Kowalski also notes various factors that support the finding of a special relationship: the power to discharge a worker, the nature of the services, whether skilled or unskilled, whether the work is part of the employer’s regular business, the duration of the employment period, and who supplies the work tools. Payment of wages is not determinative, but it appears to be a factor to consider. The Kowalski Court noted that the existence of a special employment relationship tends to be indicated when “(1) the employee provides unskilled labor, (2) the work he performs is part of the employer's regular business, (3) the employment period is lengthy, and (4) the employer provides the tools and equipment used. Evidence to the contrary negates the existence of a special employment relationship.”
Another factor is whether the employee consented to the special employment relationship with the understanding that he may forego the ability to sue the special employer at common law for negligence, and whether the parties believed they were creating an employment relationship. The court concluded that there was not a special employment relationship.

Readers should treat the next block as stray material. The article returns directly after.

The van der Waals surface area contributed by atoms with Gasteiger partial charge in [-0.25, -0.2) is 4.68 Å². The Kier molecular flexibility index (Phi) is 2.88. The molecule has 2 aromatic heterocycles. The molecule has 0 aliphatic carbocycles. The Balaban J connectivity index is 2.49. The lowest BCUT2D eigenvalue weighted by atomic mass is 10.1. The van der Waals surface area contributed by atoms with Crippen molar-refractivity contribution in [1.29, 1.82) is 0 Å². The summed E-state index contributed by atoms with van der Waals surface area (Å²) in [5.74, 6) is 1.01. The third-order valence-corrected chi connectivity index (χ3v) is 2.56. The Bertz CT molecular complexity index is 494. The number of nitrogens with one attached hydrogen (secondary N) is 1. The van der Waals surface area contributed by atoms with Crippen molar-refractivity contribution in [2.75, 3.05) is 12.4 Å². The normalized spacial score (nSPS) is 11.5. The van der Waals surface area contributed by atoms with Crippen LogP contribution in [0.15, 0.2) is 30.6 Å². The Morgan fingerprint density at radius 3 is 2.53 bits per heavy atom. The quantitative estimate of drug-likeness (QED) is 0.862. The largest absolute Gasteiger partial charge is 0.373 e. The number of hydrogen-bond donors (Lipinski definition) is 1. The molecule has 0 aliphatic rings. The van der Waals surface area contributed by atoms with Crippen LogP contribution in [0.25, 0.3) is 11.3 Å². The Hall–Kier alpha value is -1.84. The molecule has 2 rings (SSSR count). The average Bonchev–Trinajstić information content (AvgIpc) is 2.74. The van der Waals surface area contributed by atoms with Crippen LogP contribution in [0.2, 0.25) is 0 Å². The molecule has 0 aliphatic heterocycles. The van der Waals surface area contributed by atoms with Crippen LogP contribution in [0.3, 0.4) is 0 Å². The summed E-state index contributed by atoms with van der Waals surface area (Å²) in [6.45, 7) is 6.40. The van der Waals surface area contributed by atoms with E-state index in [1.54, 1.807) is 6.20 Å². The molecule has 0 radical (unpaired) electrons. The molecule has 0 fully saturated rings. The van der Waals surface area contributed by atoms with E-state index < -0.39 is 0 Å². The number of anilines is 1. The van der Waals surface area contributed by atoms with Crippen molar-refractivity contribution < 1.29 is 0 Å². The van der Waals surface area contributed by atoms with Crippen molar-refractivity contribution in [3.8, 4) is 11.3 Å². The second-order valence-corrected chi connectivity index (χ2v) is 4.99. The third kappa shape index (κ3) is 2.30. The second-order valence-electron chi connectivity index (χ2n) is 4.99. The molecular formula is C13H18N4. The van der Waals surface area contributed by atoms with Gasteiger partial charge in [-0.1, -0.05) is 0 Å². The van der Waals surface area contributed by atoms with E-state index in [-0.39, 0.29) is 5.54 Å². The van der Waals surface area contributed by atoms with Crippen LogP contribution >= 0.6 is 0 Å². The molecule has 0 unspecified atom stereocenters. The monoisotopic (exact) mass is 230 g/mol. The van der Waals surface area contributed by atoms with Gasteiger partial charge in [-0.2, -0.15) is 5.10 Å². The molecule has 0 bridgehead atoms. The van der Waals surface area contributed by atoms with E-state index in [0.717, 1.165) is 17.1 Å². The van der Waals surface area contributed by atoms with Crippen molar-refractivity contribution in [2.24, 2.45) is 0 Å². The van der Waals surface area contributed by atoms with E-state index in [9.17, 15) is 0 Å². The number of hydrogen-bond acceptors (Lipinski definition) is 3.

Finally, Kowalski discusses the importance of analyzing the degree to which the purported special employer actually supervises the employee’s work.
“In the present case, the uncontradicted evidence shows that Shell did not exercise any control over Kowalski’s duties. He was at all times under the direct supervision of Peterson’s carpenter foreman. Shell’s carpenter foreman, the person most likely to have the authority to direct the details of Kowalski’s work, testified that he had no such right, had never supervised Kowalski, and did not know of any Shell employee who did. Shell’s carpenter foreman and the manager of its safety department, as well as Peterson’s carpenter foreman, testified that Shell’s involvement with Peterson’s carpentry crew was limited to the giving of instructions as to the size and locations of scaffolds needed by Shell. “
It is important to note that a “borrowing employer” does not need to have all the rights of control for a special employment relationship to exist. Brassinga described factors that suggest control and so-called “non-control” factors that must be explored in determining whether a special employment relationship exists. Because the case was on appeal from summary judgment and a directed verdict, these matters had not been fully considered by a jury, so the court remanded for the numerous factual determinations needed to establish whether a special employment relationship existed.
Under California law, a Plaintiff’s status as an employee, special employee, or independent contractor has a significant impact on the recovery available to Plaintiffs who are injured on the job. Thus, a thorough under- standing of a Plaintiff’s employment status is crucial to attorneys when making a determination of the remedies available outside of the workers’ compensation system.